Vaginal Davis and Platinum Oasis

Vaginal “Creme” Davis is a black genderqueer drag queen and performance artist who became largely popular and recognizable for performing at various clubs in the Los Angeles underground performance scene. She created and performed with many different bands including Pedro Muriel and Esther, Cholia! The Female Menudo, black fag, and the Afro Sisters. Later in her artistic career, Vaginal Davis hosted Platinum Oasis, a queer performance and art installation festival installed in the Coral Sands Motel. Her work is meant to be a loud, unapologetic, celebration of uniqueness that encourages creative expression in members of LGBTQ+, black and Hispanic, and underprivileged communities.

Vaginal “Creme” Davis was born on February 23, 1969 as Kayle Hilliard. Hilliard lived in an underprivileged community, but despite their circumstances, they managed to go on to be the first of their family to attend college. Their passion for punk music began to take shape as they were introduced by friends to the Los Angeles undergorund scene, where they learned a lot of the musical background that would later become the basis for their career. As they grew into a young adult, they began their career as a writer and poet, accumulating experience within the Los Angeles poetry circuit, including such meccas as CASH and Beyond Baroque.

Using their poetry experience to create lyrics, Hilliar created many performance groups including Pedro Muriel and Esther, Cholia! The Female Menudo, black fag, and the Afro Sisters — the latter of which gave life to their alter ego and drag persona, Vaginal “Creme” Davis. In the October 1988 issue of The Advocate magazine, it was quoted that Davis only truly felt freedom and complete expression, “when I become Vaginal”.

Afro Sisters caught much attention from the public. Vaginal Davis was the lead singer, backed by her sisters, Clitoris Turner, Pussi Washington, Fertile La Toyah Jackson, and temporary member Urethra Franklin. It was hard to miss them, the black, tall, and charming Vaginal Davis in her blond afro, followed by her white sisters with black afros as a sharp but intentional contrast. They were unapologetic and Davis is quoted with, “Onstage I tell my sister Clitoris, ‘Say it loud, I’m black and I’m proud!’ then I say to my other sister, Urethra, ‘Say it, sister,’ and she repeats it… then I turn to the audience and point to the microphone at these rich kids from Malibu and they say, ‘I’m black and I’m proud,’” (Bus Thomas Papers Coll2017-012 Box 1). Under the mischievous laughter, there is a political implication created by the irony of the rich, white crowd repeating after her a phrase that is historically defiant against black oppression. Davis explains, “We basically take bad taste and turn it into a high art."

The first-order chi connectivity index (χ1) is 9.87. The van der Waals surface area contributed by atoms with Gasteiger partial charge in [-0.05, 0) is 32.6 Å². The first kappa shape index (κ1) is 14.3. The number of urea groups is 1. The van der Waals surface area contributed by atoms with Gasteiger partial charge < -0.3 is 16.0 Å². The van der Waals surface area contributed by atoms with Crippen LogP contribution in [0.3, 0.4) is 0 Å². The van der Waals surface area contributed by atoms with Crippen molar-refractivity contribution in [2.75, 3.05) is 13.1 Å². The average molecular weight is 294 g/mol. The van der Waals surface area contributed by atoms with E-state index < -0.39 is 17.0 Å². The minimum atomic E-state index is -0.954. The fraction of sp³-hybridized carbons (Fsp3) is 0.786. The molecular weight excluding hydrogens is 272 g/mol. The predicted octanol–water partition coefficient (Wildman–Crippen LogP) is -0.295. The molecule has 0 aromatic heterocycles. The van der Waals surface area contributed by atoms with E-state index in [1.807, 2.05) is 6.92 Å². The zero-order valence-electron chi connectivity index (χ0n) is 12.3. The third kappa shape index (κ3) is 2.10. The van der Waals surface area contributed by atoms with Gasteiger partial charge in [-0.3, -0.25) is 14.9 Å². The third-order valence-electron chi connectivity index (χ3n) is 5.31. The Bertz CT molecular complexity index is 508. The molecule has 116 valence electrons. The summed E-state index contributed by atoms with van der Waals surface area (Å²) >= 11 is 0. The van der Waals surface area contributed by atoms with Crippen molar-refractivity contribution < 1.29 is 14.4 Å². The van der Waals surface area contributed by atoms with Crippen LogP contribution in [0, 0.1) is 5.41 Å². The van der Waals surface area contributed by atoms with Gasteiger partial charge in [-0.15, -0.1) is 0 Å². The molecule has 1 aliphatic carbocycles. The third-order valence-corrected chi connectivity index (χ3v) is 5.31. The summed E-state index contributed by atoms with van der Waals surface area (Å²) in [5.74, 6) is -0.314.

In 2002, Vaginal Davis took on a project called Platinum Oasis, a special two-day event branching from the Los Angeles gay and lesbian film festival called Outfest. Held at the infamously “sleazy” motel, Coral Sands, each room was dedicated to a performance or art installation by gay artists and allies alike with few rules or requirements aside from engaging the audience however and wherever possible. The result was a crazy, chaotic, exciting explosion of creativity, sex, and queer politics. Walking down the hallways, one might find a room of people wearing adult-sized diapers, loud punk performance in the room to the right, a bloody “murder” scene in the room to the left, and a poolside fashion show outside. “I like to bring together lowlifes and highlifes” Davis said when asked about Platinum Oasis in the July 23, 2002 issue of The Advocate and sure enough “[q]ueers, anarchists, artists, debutantes and Davis’s favorite ‘Lowlifes’ all bonded for a day and a night under the sun and stars” (The Advocate, July 23, 2002, p. 63).

Currently, Vaginal Davis lives in Germany and still actively participates in events and lectures when she’s called for it. “I’m always serious but with humor,” Davis explains in the interview with The Advocate (October 1988). “I’m sexually and socially political because I’m highly aware of the realities of these things. But I don’t want to be soapboxing. I know that the best way to change people is to reach them and the best way to reach them is with humor”.


Lopez, Vincent. “Outrageous Oasis.” The Advocate 23 (July 2002) 62-63.

Bud Thomas papers, Coll2017-012 Box 1, ONE Archives. 

Timmons, Stuart. “Wiping Out On the New Wave of Drag.” The Advocate 11 (October 1988): 12-13.